There have been calls to widen the circumstances in which people aged under 55 can access pension savings. The Government has said it does not intend to make this change on grounds that tax relief is provided to encourage people to save for an income in retirement (PQ 40658 5 May 2020). In Australia, where the Government decided to allow temporary early access as part of its economic response to COVID-9, there have been concerns about the impact on future retirement incomes (Industry Super Australia, Super wipe-out, 2 July 2020; A quarter million NSW workers have wiped out their super savings, January 2021).
Defined benefit pension schemes
There is concern that redundancies may lead to an increase in transfers out of defined benefit (DB) pension schemes that may not be in individuals’ best interests.
The Financial Conduct Authority (FCA) continues to believe that, “for the majority of people it is not in their interest to transfer out of a DB pension.” Where an individual seeks advice to transfer it is important that advice given is suitable and appropriate for their needs and situation. In January 2021, it said there were “some signs of improvement in the DB transfer advice market” (FCA, January 2021). To put this in context, in June 2020, the FCA said that “the proportion of customers who have been advised to transfer out of their DB pension is unacceptably high” and that it was “still finding too many cases in which transfers were not in the customer’s best interests” (FCA sets out next steps to improve the DB pension transfer market, June 2020).
On 28 October 2020, the Pensions Regulator, Money and Pensions Service and the FCA issued a joint statement on the Rolls Royce DB scheme, where there had been an increase in transfer requests following the announcement of redundancies at the company. The FCA issued a data request to financial advisers involved and said it would take action where it saw unsuitable advice or bad practice.
In November 2020, the FCA issued a wider data request to firms advising on DB transfers, covering the period of the COVID-19 outbreak, findings from which have not yet been announced (data published in January 2021 relates to the period October 2018 to March 2020). For more on the background, see Commons Library Briefing Papers, Pension transfer advice, CBP 8848 (June 2020); Pension freedoms: transfers from defined benefit schemes, CBP 8382 (May 2020).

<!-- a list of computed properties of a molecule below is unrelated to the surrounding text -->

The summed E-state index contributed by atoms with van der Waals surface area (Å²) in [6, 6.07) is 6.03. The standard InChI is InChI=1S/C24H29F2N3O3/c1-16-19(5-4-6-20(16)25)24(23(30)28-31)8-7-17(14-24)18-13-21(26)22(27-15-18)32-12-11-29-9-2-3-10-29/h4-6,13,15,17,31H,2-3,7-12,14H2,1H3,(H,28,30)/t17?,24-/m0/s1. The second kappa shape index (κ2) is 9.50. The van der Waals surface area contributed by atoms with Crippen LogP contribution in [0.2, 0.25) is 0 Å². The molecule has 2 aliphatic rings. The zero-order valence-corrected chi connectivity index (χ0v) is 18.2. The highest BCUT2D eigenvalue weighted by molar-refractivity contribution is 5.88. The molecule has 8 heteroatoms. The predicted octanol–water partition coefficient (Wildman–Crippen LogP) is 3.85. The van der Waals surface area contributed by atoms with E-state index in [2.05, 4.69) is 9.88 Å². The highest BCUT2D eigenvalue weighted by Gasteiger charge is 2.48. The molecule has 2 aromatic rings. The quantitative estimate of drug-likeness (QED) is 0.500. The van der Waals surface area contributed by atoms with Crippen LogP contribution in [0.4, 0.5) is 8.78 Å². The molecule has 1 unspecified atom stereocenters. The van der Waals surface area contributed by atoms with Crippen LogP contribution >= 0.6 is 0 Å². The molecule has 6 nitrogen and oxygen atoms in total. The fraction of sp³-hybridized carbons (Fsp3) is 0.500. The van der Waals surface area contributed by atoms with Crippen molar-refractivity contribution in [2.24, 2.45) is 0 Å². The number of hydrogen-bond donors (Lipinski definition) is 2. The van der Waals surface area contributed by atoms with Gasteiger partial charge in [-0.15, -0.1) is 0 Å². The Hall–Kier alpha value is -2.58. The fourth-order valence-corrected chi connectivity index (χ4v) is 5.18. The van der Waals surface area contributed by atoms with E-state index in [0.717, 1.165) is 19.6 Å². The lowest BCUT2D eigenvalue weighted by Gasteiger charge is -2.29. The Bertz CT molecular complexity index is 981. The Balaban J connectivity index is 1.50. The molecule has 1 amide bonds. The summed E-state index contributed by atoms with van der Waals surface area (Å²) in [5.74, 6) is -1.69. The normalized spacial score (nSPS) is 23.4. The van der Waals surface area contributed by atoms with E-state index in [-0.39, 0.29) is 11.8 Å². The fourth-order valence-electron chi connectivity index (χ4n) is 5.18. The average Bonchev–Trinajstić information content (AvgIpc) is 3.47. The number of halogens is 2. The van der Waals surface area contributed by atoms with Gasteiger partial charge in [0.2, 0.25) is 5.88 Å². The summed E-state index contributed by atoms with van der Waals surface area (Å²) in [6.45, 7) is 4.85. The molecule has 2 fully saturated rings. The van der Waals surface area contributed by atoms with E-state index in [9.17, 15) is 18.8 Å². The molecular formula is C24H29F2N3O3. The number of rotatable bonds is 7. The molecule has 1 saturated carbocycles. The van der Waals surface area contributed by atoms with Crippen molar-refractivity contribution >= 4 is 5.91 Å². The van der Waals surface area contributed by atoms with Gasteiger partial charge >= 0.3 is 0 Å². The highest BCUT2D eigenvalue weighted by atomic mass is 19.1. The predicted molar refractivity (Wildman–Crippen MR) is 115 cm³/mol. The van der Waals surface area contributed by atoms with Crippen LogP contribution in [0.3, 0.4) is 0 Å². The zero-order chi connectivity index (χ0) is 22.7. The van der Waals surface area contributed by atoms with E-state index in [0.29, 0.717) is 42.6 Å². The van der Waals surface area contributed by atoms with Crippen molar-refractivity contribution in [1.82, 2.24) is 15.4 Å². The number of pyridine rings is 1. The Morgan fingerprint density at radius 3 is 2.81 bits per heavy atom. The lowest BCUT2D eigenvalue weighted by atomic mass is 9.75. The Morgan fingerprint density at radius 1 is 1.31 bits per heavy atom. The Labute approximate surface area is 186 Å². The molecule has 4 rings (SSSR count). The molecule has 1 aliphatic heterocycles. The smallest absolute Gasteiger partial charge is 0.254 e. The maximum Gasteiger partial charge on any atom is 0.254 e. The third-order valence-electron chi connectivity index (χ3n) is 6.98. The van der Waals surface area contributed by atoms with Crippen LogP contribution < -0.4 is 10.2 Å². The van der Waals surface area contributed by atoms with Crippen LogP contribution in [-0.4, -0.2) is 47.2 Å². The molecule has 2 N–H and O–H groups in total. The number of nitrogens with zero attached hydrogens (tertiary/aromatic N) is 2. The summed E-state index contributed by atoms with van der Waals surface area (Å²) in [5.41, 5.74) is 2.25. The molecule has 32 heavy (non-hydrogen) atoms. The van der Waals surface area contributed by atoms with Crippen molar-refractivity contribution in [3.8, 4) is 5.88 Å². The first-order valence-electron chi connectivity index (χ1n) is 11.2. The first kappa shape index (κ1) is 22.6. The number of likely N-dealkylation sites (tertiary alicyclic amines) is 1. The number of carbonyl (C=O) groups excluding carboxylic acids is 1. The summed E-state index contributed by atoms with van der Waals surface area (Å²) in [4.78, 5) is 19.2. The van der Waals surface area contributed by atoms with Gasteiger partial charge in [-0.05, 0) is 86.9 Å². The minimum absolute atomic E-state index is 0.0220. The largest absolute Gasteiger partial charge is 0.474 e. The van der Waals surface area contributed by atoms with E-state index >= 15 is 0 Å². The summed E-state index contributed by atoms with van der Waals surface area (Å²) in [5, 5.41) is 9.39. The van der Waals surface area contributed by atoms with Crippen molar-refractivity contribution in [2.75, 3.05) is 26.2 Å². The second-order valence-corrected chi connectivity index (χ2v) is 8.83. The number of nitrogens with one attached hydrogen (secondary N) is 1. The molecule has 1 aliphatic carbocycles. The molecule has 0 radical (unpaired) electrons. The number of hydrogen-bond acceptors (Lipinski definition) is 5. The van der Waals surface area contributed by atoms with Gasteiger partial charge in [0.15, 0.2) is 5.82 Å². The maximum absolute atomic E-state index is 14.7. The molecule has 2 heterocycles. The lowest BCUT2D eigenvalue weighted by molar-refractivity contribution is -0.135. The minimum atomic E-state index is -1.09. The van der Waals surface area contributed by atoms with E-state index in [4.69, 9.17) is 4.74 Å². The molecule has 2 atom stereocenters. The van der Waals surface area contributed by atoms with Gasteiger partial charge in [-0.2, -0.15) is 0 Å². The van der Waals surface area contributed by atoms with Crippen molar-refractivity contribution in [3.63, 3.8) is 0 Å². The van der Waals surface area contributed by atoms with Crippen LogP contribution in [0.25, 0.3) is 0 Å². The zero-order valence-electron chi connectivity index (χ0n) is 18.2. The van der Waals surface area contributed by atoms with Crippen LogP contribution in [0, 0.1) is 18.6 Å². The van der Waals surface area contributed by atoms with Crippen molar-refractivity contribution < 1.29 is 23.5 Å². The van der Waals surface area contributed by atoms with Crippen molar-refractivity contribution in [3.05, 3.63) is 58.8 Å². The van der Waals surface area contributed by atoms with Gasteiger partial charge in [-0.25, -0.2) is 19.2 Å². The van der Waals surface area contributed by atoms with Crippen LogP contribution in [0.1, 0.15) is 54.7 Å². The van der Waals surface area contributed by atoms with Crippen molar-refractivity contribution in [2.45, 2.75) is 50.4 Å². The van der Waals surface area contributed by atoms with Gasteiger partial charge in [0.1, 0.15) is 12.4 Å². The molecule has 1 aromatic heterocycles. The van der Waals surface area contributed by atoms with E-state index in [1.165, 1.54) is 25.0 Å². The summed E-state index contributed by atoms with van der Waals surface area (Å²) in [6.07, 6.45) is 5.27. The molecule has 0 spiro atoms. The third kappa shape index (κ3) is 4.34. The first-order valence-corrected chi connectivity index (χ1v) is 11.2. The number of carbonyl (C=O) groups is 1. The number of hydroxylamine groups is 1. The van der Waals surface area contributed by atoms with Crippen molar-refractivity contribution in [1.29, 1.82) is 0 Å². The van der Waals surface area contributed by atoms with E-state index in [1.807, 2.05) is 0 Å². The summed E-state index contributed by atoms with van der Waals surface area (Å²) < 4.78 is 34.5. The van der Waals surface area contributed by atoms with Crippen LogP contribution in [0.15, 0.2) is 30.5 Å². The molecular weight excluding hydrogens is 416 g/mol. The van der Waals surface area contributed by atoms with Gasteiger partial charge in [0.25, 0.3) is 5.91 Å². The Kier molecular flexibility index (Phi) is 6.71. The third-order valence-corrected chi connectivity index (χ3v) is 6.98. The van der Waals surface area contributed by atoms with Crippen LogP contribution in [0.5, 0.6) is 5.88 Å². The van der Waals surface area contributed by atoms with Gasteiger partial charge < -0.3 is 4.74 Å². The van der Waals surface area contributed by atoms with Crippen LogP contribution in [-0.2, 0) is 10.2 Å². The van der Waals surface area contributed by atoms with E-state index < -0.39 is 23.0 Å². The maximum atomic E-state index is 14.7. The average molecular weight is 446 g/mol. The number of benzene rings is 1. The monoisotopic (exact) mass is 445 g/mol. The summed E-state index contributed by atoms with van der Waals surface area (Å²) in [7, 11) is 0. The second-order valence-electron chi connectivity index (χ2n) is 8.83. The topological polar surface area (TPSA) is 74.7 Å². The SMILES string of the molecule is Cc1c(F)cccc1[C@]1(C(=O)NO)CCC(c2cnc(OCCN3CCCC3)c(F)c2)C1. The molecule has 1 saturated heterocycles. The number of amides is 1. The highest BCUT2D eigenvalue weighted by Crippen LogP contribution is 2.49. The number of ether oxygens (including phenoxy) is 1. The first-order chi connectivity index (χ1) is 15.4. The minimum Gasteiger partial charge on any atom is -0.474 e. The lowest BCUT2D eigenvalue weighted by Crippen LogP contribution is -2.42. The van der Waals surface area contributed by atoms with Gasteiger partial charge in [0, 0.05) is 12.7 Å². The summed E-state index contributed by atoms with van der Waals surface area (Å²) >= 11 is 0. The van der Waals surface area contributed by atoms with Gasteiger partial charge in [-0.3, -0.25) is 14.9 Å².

In the UK, there have also been calls to allow certain groups early access to the State Pension. For example, Age UK called for early access to the State Pension for those within three years of their State Pension age (SPA) who are unlikely to be able to work again due to caring responsibilities, a disability, or long-term joblessness.
The arguments around early access were considered by John Cridland in his 2017 review of the State Pension age. He concluded that a universal State Pension has the merit of “simplicity and clarity, and provides an important trigger moment for planning purposes” and that “targeting help on the most disadvantaged, can be tackled with support in the benefit system.” (Final Report, March 2017, section 4.1). This conclusion was endorsed by the Government, which emphasised the advantages of a universal State Pension age, in creating a “simple system around which people can plan.” (DWP, State Pension age review, July 2017, chapter 3). The Government has continued to resist calls for early access to the State Pension (PQ 39620 4 May 2020).
Documents to download
Pensions - early access (583 KB, PDF)